Immediately after the UNGA vote, UN officials still opposed Palestinian efforts to independently change "Palestine" to "State of Palestine" in the formal name of their permanent observer mission. When they saw that the sign on the Palestinian delegation's bench in the General Assembly Hall that used to say "Palestine" had been replaced with a sign reading "State of Palestine," they called for the new sign be replaced with the old one, stating that as long as Palestine is merely a non-member state, it cannot independently ask for its name to be changed on the sign on its bench.
Riyad Mansour, the head of the Palestinian UN observer mission, then wrote a letter requesting the name change on 12 December. On 17 December, the UN head of official protocol, Yeocheol Yoon, replied that the request is accepted, and that henceforth the designation of "State of Palestine" shall be used by the Secretariat in all official United Nations documents and the title of the Palestinian mission. The designation is now on all the nameplates at the UN, and will appear in activities related to the UN, such as international conferences.
U.S. Senator Lindsey Graham (R-SC) said the motion was "an unhealthy step that could undermine the peace process" and added that should the Palestinian leadership use the move to prosecute Israelis at the International Criminal Court (ICC) he would, together with Charles E. Schumer and others, introduce legislation to stop financial aid to the PA and close the Palestine Liberation Organization’s office in Washington D.C. Canada's John Baird accused the UN of abandoning unnamed principles in recognising Palestine. Time equated the measure with the ability to join such international organisations as the ICC and speculated Palestine could make Israel accountable in accordance with international law. Hussein Ibish, a Senior Research Fellow at the American Task Force on Palestine, mentioned that the terminology that was usually used regarding the Palestinian United Nations application was that the Palestinians seek recognition from the United Nations, which he claims is meaningless. He wrote that: "The United Nations doesn't recognise states; states recognise each other. The United Nations has member states".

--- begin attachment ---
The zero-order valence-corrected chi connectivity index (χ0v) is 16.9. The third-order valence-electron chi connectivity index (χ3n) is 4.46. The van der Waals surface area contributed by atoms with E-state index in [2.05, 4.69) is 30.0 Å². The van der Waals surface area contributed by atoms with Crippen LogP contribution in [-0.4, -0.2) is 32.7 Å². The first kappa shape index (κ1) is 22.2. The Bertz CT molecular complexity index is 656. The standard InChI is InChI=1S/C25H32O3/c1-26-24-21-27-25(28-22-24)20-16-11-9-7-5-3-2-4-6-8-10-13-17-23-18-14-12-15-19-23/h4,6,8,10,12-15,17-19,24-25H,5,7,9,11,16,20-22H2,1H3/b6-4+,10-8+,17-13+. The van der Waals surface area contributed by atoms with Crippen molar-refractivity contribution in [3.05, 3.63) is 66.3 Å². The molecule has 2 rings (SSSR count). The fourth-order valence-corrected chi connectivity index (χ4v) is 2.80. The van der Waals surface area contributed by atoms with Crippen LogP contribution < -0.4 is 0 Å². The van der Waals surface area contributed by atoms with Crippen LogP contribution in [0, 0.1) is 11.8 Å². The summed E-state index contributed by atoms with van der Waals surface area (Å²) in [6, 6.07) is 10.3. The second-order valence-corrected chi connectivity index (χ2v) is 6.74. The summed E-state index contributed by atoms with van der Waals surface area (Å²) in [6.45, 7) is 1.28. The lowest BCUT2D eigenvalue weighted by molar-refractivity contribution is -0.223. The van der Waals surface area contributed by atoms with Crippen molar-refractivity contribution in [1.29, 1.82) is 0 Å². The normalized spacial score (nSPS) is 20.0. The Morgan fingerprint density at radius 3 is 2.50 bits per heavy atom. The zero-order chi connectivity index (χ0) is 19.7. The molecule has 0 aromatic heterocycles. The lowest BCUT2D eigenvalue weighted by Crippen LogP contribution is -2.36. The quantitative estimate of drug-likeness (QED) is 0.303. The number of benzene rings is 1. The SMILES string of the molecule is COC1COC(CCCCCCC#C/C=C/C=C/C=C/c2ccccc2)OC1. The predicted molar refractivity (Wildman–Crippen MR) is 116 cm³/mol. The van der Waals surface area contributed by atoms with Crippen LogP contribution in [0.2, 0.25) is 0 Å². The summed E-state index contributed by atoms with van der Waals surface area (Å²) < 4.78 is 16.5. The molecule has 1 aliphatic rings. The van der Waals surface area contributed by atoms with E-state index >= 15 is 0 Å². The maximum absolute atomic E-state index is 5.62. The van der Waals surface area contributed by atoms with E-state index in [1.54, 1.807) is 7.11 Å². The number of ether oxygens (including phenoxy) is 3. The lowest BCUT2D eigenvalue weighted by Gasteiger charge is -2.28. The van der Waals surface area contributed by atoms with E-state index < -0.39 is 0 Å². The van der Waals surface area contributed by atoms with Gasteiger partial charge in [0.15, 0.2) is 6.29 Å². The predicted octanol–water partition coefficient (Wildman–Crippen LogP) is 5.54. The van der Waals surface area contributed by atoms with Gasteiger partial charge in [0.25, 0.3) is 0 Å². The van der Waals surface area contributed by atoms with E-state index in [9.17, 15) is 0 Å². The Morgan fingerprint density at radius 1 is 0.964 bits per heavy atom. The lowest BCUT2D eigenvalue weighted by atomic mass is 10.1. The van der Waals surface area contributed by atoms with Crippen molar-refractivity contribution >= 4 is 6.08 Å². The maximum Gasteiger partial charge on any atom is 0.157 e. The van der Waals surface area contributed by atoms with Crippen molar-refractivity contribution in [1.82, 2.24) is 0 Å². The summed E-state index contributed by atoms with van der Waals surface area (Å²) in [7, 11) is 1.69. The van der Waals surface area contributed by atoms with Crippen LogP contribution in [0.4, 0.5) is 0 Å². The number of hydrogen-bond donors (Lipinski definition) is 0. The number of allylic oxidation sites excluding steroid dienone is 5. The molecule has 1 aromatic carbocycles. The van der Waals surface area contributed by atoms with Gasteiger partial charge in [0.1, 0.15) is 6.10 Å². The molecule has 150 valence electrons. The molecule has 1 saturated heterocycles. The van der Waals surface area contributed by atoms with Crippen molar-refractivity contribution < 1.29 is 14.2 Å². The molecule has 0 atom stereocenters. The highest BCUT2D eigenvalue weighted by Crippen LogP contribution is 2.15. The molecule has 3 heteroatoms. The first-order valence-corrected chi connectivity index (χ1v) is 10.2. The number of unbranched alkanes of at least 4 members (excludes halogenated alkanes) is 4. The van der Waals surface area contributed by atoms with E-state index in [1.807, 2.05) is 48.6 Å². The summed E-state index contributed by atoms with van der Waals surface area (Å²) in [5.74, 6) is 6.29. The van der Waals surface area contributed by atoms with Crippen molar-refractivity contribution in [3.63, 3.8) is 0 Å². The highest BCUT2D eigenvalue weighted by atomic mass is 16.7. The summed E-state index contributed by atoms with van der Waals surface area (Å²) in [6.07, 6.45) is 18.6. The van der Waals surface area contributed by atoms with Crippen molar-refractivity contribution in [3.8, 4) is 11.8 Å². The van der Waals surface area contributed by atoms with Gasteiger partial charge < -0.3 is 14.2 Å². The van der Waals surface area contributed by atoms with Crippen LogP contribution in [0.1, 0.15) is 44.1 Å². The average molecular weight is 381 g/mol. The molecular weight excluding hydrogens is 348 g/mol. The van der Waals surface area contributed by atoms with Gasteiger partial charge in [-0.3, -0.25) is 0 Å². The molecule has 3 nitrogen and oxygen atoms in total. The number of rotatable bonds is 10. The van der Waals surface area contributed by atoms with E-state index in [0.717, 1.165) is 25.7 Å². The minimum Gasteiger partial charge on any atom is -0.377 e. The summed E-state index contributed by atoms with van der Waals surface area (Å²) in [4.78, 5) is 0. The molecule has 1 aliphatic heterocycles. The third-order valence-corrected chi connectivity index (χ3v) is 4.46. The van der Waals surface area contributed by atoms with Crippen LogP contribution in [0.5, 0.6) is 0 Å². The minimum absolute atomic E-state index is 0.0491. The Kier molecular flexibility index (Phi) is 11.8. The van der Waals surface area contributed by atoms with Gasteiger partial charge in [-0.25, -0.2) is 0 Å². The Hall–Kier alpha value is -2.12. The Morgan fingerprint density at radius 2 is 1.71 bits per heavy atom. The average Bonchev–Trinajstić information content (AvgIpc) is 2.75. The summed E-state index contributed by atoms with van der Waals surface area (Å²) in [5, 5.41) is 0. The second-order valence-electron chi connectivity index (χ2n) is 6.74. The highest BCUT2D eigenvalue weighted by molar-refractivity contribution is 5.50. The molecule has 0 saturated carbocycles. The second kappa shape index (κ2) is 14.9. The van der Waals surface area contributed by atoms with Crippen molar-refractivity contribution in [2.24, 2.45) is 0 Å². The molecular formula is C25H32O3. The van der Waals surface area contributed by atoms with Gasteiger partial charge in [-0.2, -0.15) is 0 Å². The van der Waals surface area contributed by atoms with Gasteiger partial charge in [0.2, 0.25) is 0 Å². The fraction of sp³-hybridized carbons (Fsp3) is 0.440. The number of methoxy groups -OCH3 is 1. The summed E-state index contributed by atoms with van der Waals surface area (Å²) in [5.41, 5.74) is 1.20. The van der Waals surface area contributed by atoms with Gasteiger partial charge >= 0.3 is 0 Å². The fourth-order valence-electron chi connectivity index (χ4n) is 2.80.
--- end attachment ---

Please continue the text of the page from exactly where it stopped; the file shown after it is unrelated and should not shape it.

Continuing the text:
- United Nations General Assembly Resolution 43/177
- International recognition of the State of Palestine
- Israeli legislative election, 2013
- Palestinian territories
- United Nations General Assembly observer entities
- Designation accorded in 1988 resolution 43/17.